Ineke Murakami

Associate Professor

Ph.D., University of Notre Dame
M.A. English Literature, University of Notre Dame
M.A. Creative Writing, University of Illinois at Chicago

16th- and 17th-century literature and culture, early drama including Shakespeare, political theory, early modern economics, performance studies 

Humanities 344

Research Interests

Ineke Murakami specializes in sixteenth- and seventeenth-century literature and culture, with a focus on drama, political theory, and performance studies. Her scholarly interests also include ethics, theology, and early modern economics.

Her first book, Moral Play and Counterpublic, reassesses the English morality play as a medium of political analysis and commentary that conceals its critical function through literary and performance conventions. From its inception in the fifteenth-century, “moral play” fostered a phenomenon that was ultimately more threatening to the peace of the realm than either theater or the notorious market―a political self-consciousness that gave rise to ephemeral, non-elite counterpublics that defined themselves against institutional forms of authority.

Her current monograph explores the way scripted and unscripted performances, from court to street, constitute, test, and reconfigure the contours of political community in the seventeenth-century. Combining performance theory, cultural studies, and political philosophy, this book pursues the role of performance in transforming the symbolic grounds of identity and alliance in the decades before the English Civil War.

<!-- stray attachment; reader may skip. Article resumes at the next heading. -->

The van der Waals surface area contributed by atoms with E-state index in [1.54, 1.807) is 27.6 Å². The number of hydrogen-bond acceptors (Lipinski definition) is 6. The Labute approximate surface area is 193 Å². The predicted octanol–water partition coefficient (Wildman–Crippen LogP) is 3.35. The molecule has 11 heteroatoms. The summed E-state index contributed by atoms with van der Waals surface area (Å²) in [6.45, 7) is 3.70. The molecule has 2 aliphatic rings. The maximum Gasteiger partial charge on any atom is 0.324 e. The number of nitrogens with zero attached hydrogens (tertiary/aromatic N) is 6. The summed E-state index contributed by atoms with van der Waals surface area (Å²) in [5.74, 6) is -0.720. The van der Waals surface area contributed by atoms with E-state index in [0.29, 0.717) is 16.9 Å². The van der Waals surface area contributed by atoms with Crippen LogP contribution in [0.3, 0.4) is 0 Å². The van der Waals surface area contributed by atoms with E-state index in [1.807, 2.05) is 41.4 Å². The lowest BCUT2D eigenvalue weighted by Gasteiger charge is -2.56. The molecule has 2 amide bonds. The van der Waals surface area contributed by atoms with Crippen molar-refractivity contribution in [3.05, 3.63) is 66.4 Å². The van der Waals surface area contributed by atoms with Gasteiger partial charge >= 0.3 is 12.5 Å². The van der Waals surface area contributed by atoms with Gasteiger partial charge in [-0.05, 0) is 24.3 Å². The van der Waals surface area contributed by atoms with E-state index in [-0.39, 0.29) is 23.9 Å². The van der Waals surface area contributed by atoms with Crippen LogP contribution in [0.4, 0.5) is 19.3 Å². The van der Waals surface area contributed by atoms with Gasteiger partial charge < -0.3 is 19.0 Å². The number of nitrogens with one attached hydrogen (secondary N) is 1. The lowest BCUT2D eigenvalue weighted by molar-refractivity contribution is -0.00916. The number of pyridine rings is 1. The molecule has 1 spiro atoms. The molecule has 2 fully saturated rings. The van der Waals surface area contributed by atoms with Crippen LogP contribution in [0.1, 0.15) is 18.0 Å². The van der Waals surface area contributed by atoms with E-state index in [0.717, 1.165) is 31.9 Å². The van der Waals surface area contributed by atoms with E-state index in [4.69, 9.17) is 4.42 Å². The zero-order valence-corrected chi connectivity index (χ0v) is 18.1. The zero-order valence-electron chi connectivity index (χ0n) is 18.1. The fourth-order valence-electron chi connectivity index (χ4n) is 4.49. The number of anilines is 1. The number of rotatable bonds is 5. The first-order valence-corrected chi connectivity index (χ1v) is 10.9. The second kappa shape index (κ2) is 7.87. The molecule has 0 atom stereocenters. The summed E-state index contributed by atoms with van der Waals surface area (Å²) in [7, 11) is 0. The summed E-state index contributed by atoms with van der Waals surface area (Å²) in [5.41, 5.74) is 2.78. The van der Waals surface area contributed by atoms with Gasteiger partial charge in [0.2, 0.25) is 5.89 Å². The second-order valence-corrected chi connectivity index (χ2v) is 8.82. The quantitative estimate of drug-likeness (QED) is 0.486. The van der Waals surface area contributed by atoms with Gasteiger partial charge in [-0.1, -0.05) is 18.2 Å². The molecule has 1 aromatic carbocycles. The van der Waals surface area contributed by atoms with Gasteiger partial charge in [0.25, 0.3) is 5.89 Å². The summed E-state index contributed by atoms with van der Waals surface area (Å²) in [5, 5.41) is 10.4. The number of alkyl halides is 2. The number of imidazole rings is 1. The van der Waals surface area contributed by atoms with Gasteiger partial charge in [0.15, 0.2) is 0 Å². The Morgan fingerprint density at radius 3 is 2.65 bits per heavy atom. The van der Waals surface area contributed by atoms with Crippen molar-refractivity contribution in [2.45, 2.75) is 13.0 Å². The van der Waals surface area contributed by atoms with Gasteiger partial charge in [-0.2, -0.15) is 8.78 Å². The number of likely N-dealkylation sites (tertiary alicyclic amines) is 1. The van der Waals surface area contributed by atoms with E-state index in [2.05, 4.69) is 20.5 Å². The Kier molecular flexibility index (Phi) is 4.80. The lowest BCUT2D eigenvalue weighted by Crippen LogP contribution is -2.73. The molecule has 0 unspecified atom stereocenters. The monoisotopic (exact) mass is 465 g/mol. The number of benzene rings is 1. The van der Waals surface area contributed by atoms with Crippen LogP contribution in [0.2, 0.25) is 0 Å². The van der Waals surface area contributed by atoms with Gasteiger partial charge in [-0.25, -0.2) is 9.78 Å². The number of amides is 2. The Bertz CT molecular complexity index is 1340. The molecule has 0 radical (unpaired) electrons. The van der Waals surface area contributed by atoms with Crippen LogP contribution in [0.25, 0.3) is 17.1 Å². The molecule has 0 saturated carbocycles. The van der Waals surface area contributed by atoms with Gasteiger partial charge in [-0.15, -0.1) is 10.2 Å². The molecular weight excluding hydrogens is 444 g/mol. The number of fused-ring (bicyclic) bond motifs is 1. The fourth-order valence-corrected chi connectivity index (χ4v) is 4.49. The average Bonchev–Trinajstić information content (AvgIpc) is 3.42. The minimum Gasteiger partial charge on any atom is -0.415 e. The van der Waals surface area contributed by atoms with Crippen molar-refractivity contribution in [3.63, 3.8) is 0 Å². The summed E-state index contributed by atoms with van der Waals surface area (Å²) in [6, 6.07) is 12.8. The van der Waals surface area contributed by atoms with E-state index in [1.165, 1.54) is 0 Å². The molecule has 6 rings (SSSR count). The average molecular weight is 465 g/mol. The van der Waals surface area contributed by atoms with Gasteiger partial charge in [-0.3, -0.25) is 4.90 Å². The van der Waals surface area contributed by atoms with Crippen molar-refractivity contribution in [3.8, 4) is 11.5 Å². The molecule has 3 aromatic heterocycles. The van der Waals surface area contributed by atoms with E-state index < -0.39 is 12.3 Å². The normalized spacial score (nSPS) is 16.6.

Select publications:

  • “‛The Fairing of Good Counsel’: Allegory, Discretion, and Disgust in Jonson’s Bartholomew Fair.” Disgust in Early Modern English Literature. Eds. Barbara Correll and Natalie K. Eschenbaum. Ashgate, Forthcoming, spring 2016.
  • “Reimagining the Republic.” James Kuzner. Open Subjects: Renaissance Republicans, Modern Selfhoods, and the Virtue of Vulnerability. Journal for Early Modern and Cultural Studies, 13.3, 2013.    
  • Moral Play and Counterpublic: Transformations in Moral Drama, 1465-1699. New York: Routledge, 2011.
  • “Wager’s Drama of Convention, Class and State Constitution.” Studies in English Literature 47.2 (Spring 2007).
  • “The ‘bond and privilege of nature” in Coriolanus.” Religion & Literature 38.3 (March 2007): 121-36. Reprinted. Shakespearean Criticism 116 (October 2008).

Select Teaching:

Graduate Courses

  • “Renaissance Drama and Culture,” survey
  • “Scandal of Excess: Early Modern Economics and Aesthetics,” seminar
  • “Other Speaking: Allegory in Early English Texts,” seminar

Undergraduate Courses

  • “Imagining Renaissance: Historiography and Performance in Renaissance Texts” 
  • “Shakescenes”
  • “Monsters and their Makers”: Introduction to Writing in English Studies”